“How about 24 hours to clean it up or you go to jail?” Watson responded.

Davison said a fine in addition to the five-day notice might be more of a motivator. A lot of people hire contractors to haul away their trash, and those are the cases lacking sufficient evidence for prosecution.

“We have to treat it like prostitution,” Supervisor Steve Moss said. “I’d like to put the fine on the homeowner who knows the person they hired isn’t licensed. That person knows what they’re doing. They’re part of the problem.”

Mandated service

Perhaps mandating trash pickup in higher density areas would help solve the problem, Supervisor Jean Bishop suggested. With its low tax structure and cost of living, Mohave County attracts people from lower-income brackets who want to live cheaply, and many of them get by without paying for trash pickup, she said.

“I know it’s not the popular thing to do, but maybe it’s time to require mandatory trash pickup,” Bishop said.

Davison said he could see that in some areas of Butler, Birdland and Golden Valley. ERACE does schedule a community cleanup day, which is basically a free dump day, he said.

“Maybe mandatory trash pickup can be set up in some way. One person with a trailer. It doesn’t have to be a trash company,” Davison said. “We have areas where there is no trash service required and trash piles up on the property. It would certainly cut down the problem in areas of Golden Valley.”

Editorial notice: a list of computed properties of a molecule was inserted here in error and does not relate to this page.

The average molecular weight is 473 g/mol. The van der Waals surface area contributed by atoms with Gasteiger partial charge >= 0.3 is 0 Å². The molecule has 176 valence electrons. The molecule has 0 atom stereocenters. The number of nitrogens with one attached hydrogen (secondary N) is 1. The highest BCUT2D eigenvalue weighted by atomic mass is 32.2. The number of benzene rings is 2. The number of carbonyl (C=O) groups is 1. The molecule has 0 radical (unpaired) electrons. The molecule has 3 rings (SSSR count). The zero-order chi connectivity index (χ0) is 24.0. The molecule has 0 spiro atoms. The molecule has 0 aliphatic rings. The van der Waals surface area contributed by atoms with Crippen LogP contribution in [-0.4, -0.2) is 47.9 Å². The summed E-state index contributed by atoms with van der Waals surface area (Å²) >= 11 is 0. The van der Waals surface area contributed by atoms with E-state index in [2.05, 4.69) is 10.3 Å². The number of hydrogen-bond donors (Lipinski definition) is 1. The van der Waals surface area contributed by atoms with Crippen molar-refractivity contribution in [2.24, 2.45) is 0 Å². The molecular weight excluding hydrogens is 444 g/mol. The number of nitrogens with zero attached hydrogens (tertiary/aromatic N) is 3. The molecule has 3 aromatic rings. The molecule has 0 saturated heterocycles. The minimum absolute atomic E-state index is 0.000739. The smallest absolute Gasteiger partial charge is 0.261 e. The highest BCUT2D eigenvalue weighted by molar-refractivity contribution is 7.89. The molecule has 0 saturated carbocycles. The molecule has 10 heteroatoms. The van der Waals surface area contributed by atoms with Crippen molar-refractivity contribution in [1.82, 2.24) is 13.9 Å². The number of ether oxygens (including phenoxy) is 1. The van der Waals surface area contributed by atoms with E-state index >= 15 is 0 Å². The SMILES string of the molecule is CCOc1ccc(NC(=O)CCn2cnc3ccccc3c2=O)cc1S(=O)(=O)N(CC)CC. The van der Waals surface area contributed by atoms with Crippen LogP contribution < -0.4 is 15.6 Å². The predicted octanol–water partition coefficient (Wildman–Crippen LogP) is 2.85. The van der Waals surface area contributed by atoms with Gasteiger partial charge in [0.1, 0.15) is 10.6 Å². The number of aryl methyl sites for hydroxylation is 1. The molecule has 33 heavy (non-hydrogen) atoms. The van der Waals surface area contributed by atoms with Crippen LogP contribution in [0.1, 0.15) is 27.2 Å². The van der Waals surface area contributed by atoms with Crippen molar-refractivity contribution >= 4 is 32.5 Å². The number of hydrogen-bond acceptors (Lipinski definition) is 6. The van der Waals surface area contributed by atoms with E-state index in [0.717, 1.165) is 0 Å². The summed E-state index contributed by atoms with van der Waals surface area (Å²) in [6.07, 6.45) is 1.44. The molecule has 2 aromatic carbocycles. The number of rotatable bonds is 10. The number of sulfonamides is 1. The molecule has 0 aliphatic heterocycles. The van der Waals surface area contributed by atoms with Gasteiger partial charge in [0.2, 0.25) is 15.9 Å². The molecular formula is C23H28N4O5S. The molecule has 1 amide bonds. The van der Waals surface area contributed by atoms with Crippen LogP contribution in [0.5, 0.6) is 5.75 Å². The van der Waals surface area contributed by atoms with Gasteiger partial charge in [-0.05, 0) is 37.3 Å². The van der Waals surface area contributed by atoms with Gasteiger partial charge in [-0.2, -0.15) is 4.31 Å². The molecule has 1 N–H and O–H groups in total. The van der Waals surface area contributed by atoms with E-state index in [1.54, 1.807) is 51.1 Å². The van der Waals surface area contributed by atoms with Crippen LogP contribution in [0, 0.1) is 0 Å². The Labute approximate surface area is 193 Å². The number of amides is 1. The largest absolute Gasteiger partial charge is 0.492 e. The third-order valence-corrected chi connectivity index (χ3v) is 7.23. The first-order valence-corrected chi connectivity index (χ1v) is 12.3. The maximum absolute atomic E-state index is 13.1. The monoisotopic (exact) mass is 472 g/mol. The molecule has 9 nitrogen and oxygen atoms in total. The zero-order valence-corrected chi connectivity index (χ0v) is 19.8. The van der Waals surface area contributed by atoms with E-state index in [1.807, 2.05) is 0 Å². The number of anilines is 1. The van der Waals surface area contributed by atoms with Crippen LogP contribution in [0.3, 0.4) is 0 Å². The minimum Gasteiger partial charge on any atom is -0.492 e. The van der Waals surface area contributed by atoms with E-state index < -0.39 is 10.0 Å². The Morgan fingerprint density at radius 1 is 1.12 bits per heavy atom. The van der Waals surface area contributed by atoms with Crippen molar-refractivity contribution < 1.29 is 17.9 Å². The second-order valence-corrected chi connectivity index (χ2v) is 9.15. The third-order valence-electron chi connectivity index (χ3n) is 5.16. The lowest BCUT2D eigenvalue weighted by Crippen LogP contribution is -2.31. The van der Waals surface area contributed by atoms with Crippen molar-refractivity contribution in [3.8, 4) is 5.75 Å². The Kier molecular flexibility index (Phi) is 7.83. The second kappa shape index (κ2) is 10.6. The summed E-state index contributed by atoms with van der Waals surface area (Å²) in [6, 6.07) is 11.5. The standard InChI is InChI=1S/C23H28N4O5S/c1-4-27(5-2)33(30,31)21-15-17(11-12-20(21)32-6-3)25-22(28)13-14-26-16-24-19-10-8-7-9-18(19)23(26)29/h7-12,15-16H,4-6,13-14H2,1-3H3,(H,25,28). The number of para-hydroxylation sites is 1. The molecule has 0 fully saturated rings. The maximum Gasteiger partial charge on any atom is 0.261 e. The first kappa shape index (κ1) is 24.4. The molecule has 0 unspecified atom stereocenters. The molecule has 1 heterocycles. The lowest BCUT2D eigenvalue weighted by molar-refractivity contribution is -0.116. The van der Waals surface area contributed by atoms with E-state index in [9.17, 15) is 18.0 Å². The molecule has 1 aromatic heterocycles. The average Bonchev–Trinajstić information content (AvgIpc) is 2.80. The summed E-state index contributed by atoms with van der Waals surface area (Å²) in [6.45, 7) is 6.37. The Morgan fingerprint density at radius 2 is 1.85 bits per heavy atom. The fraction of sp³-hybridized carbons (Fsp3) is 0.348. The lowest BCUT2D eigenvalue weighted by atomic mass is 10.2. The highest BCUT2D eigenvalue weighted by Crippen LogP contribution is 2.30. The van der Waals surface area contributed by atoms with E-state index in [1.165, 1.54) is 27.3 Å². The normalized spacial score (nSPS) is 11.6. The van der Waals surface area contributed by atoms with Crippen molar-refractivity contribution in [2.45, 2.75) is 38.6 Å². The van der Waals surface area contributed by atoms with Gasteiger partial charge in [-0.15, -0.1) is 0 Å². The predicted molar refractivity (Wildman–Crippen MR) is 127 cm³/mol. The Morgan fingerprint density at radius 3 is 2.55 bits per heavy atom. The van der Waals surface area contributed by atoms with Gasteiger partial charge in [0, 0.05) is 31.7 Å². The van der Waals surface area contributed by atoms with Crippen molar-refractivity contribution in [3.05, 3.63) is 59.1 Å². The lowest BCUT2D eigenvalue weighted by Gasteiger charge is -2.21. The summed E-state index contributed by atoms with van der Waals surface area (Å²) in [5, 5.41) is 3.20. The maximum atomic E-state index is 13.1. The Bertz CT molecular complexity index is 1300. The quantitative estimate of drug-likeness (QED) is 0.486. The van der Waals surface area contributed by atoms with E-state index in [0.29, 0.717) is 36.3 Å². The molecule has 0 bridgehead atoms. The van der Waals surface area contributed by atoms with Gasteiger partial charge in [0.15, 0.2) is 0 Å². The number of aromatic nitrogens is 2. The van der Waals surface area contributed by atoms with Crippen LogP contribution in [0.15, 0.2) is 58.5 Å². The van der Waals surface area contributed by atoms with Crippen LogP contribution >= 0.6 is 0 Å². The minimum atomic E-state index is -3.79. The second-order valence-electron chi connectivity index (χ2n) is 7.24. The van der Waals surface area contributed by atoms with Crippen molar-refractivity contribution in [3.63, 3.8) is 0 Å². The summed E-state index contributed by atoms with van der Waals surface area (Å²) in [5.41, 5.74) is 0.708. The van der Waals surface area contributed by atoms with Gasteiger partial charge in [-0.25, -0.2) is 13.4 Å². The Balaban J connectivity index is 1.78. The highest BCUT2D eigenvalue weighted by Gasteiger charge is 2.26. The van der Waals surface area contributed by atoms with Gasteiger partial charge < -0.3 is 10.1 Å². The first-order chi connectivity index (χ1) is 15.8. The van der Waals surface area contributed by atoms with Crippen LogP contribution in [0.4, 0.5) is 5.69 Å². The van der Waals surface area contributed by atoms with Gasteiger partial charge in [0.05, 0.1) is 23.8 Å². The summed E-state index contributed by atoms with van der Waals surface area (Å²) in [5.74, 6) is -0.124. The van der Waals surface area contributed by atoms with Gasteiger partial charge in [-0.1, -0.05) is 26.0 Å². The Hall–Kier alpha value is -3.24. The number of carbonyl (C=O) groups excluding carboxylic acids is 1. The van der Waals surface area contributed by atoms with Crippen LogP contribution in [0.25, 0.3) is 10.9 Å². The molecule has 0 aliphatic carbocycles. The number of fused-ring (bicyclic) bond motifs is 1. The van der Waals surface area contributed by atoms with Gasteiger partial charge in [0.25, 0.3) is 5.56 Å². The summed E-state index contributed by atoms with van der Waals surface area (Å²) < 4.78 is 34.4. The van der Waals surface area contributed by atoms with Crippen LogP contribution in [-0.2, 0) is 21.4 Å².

Some folks are elderly and don’t have a trailer to haul their trash or even a vehicle to pull the trailer, he added.

“They just can’t get the trash there. That’s their excuse,” he said. “We try to do it once a year in problem areas. We don’t want it to replace trash service. They save it up for the community cleanup and that’s not a good idea.

“Maybe we need a combination of things. Mandatory trash service, maybe a community cleanup twice a year in bad areas. We wouldn’t do more than that or it basically becomes a transfer station.”

Supervisor Buster Johnson said illegal dumping is never going to stop until the county puts serious consequences in place.

“People out there could use $500 for Christmas. They’ll set up trail cameras,” Johnson said. “Make some people rich. Put some people in jail. You’re giving them five days’ notice and no prosecution.”